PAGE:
Avanafil for Sale To Conquer ED

Erectile issue impacts men of all races, and there is with more energetic men starting now having ED. Aging is no longer directly associated with the onset of erectile dysfunction as believed by many. The sexual disorder is in actuality giving a huge impact in a man’s life, and being able to lose manhood untimely is amazingly troublesome and debilitating. To overcome ED problems and help men find their solution to improving their manhood, scientists have developed drugs that will make the lives of ED patients more manageable.

Read more…

Generic Levitra Vardenafil Side Effects

Vardenafil HCl is basically the generic version of the brand Levitra, thus it is sometimes called generic Levitra.  Vardenafil HCl is a drug whose mode of action is to allow men with sexual impotence to get a momentary erection so they will be able to have successful sex with their partners.  Medical professional consider vardenafil HCl to be safer than the popular ED drug Viagra because you will less likely encounter any visual changes while one vardenafil HCl.  In fact, vardenafil is very safe that it can even be used by people with conditions or diseases like diabetes, prostate cancer, hypertension, liver and kidney diseases, multiple sclerosis, and Parkinson’s disease.  Despite this, it cannot be said that vardenafil HCl is not without any side effects. Read more…

Can Supertrains Solve America’s Gridlock?

by Joshua Liberles on December 8, 2007

popMech Can Supertrains Solve Americas Gridlock?

Super Trains made the cover of the latest issue of Popular Mechanics. As populations swell, oil prices rise, and car and air traffic become increasingly impractical, more people are looking to mass transportation as a solution.

Light rail and subways work great for short trips in and around a city. However, the U.S. still doesn’t offer a viable alternative to airplanes for high-speed, longer distance journeys (excluding, perhaps, the Acela). And air travel is still relatively inexpensive (not counting the huge environmental costs associated with flying).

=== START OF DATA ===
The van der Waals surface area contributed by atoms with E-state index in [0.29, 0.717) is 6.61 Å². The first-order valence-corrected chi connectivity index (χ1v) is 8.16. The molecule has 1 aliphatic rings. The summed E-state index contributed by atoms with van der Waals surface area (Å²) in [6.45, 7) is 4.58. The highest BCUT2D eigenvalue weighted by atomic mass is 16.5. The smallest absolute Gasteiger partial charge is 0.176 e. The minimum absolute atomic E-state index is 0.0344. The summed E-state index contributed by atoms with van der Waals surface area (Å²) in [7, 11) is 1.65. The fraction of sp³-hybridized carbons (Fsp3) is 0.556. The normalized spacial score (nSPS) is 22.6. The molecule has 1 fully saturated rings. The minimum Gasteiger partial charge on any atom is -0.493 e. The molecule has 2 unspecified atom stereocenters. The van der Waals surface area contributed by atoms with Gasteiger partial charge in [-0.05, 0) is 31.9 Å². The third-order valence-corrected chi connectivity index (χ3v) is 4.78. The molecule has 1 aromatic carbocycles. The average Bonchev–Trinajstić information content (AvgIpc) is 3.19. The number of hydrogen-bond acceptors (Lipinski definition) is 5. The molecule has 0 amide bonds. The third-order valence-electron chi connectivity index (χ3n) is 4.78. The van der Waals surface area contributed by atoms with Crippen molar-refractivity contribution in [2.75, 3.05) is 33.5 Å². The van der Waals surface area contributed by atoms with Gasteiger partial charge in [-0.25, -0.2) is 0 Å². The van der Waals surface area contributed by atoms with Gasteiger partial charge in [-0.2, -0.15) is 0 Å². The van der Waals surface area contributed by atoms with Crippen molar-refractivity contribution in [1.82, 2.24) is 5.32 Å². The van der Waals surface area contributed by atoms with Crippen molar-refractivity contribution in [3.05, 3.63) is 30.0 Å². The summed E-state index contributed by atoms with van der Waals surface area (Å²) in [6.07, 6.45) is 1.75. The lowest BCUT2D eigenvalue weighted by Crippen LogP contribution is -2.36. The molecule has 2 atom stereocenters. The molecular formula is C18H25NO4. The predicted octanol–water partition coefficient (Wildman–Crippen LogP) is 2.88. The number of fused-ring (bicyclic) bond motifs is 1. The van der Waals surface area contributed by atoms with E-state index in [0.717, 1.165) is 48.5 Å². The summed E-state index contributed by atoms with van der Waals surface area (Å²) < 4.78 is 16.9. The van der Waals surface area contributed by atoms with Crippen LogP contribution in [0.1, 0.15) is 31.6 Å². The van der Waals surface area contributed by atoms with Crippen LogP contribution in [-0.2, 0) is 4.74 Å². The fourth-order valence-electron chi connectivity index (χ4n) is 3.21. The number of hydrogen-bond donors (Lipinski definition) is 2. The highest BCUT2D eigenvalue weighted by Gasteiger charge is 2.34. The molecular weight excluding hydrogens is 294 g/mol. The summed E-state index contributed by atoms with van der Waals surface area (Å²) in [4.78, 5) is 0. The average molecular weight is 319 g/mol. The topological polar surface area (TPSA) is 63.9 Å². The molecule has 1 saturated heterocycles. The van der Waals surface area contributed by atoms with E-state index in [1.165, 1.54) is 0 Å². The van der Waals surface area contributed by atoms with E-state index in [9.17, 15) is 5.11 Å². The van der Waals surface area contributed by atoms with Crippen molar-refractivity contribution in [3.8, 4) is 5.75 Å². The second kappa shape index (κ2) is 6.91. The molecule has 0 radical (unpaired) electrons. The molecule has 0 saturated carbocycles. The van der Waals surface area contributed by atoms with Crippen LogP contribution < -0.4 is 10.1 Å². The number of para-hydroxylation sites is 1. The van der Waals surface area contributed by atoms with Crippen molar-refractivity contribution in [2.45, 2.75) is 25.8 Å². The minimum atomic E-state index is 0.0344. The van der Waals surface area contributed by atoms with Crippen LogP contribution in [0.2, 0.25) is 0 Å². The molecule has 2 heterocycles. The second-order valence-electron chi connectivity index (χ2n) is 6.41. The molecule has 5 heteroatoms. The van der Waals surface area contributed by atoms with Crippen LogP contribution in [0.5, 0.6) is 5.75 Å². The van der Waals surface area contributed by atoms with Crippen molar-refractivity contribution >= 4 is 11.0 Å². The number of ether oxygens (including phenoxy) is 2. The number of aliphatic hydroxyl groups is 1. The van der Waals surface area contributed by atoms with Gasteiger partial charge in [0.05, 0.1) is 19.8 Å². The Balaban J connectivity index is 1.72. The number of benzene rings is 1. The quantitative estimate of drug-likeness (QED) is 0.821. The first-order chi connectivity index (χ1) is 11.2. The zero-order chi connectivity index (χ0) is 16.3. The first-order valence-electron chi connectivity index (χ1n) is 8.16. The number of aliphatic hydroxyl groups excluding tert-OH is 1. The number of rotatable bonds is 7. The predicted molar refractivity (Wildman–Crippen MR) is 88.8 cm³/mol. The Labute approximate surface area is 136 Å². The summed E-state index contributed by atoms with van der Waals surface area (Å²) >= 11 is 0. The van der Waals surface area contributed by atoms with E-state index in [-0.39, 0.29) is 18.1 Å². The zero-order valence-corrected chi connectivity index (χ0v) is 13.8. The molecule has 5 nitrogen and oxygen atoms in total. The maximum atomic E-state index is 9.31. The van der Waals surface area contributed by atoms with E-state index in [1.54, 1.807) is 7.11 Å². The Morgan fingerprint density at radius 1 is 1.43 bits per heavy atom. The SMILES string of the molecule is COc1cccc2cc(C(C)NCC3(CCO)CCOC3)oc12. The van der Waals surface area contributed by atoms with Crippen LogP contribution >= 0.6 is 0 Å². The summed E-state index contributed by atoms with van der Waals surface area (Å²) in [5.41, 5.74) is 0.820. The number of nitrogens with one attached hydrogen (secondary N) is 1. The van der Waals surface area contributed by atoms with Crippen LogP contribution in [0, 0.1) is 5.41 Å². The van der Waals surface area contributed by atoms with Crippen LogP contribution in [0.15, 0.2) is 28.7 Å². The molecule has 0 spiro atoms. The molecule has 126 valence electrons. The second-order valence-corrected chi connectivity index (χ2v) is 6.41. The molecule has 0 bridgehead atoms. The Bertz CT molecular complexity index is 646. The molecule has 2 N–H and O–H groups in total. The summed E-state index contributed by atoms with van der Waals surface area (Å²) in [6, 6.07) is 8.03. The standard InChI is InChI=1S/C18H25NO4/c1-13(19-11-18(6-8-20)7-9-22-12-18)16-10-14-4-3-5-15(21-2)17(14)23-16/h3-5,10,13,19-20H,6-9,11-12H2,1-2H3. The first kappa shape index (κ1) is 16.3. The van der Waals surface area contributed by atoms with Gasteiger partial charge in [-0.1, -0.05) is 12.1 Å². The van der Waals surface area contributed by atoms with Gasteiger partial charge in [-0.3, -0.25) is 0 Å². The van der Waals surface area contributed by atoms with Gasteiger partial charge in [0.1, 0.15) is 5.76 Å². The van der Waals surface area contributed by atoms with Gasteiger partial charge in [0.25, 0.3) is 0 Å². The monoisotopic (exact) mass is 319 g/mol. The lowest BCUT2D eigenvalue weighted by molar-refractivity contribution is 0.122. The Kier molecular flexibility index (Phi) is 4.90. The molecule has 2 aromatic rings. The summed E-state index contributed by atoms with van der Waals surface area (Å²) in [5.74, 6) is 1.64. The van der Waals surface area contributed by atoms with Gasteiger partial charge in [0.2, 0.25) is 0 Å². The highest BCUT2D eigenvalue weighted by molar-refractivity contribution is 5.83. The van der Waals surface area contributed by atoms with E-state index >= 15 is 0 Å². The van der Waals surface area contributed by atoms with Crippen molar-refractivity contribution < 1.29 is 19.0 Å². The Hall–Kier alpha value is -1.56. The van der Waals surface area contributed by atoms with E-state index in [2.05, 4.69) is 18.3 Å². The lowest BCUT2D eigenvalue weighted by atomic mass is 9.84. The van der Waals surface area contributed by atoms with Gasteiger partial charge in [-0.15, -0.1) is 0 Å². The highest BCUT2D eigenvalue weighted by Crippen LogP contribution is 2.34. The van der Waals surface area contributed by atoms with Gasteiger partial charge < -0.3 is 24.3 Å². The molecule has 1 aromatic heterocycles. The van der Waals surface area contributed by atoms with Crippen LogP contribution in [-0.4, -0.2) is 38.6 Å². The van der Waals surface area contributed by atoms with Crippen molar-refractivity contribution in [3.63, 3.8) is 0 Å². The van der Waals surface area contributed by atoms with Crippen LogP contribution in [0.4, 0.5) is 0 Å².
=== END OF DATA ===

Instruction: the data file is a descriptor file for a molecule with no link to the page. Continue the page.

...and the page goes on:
There are two technologies currently in use for high-speed rail: the steel-wheel bullet trains, capable of about 200mph, and the maglev trains, which can run at about 300mph. Steel-wheel trains are powered by overhead electrical lines, and run on tracks. The maglev trains use magnetic force to make the train cars float above the tracks, eliminating mechanical friction.

There are steel-wheel trains running throughout Europe and Asia, as well as a couple of shorter lines working with maglev technology (like the 20-mile route between Shanghai and Pudong International Airport).

In the U.S., where mass transit in general and trains in particular are woefully underfunded, the mission to get practical, efficient transportation will face the same old stumbling blocks. We’ve built a sprawling society that covets individual space more than anything: even if it means sitting in our cars in gridlock and each wasting 40 hours per year stuck in traffic, poisoning our air, and making our planet uninhabitable.

There are eleven existing U.S. railway lines currently upgrading to high-speed steel-wheel rail: in southern California, the Pacific northwest, Texas, Chicago, and throughout the eastern seaboard. They’ll each face political and financial battles along the way, but it’s great news that high-speed trains are finally being recognized as our best travel option for medium-distance trips.

Comparison of a 400-mile trip, from Popular Mechanics:

High-Speed Rail

Amtrak (Diesel)

Travel time: 2 hours, 54 minutes (maglev); 4 hours, 35 minutes (steel-wheel)
Energy used per passenger mile: 1180 Btu* (maglev); 1200 Btu (steel-wheel)
CO2 emissions per passenger mile: 0.47 pounds (maglev); 0.48 pounds (steel-wheel)

Travel time: 7 hours, 5 minutes
Energy used per passenger mile: 2709 Btu
CO2 emissions per passenger mile: 0.46 pounds



Travel time: 2 hours, 20 minutes (including 1-hour check-in time)
Energy used per passenger mile: 3264 Btu
CO2 emissions per passenger mile: 1.06 pounds

Travel time: 7 hours, 6 minutes
Energy used per passenger mile: 3445 Btu
CO2 emissions per passenger mile: 0.77 pounds

Related posts:

  1. MTA Helps Commuters to Bike-and-Ride
  2. Staples Goes Bike Friendly
  3. Sex Sells Bikes, Bikes Sell Sex?
  4. School Principal Refuses Bike Rack, Students Protest
  5. SUVs Need a Warning Label
  6. Recent Posts

{ 2 comments… read them below or add one }

1 brian goldner January 30, 2008 at 9:38 pm

I’m pretty sure the NYC krypto lock is called so b/c that’s the only lock that’s strong enough not to be cut. As such, Kryptonite will extend their anti-theft insurance ONLY for that one lock in NYC.
All of their other locks have insurance in every other US city (SF might be an exception too tho)


2 Matty Lang January 30, 2008 at 10:35 pm

We’ll be opening a Bike Station in Minneapolis this spring. The Minneapolis bike station will be located on a major regional commuter trail at a major regional employment center a few blocks outside of downtown with a high frequency transit connection to downtown. If it’s successful the city plans to build a bike station downtown.

The capitol costs for the project are being provided by a federal grant, county funds, city funds and some gifts from a couple of local corporations without naming rights.


Leave a Comment

Previous post: Portland MAX Trains: Inspired by a Simple Hook

Next post: GE Evolution Hybrid: Regenerative Braking!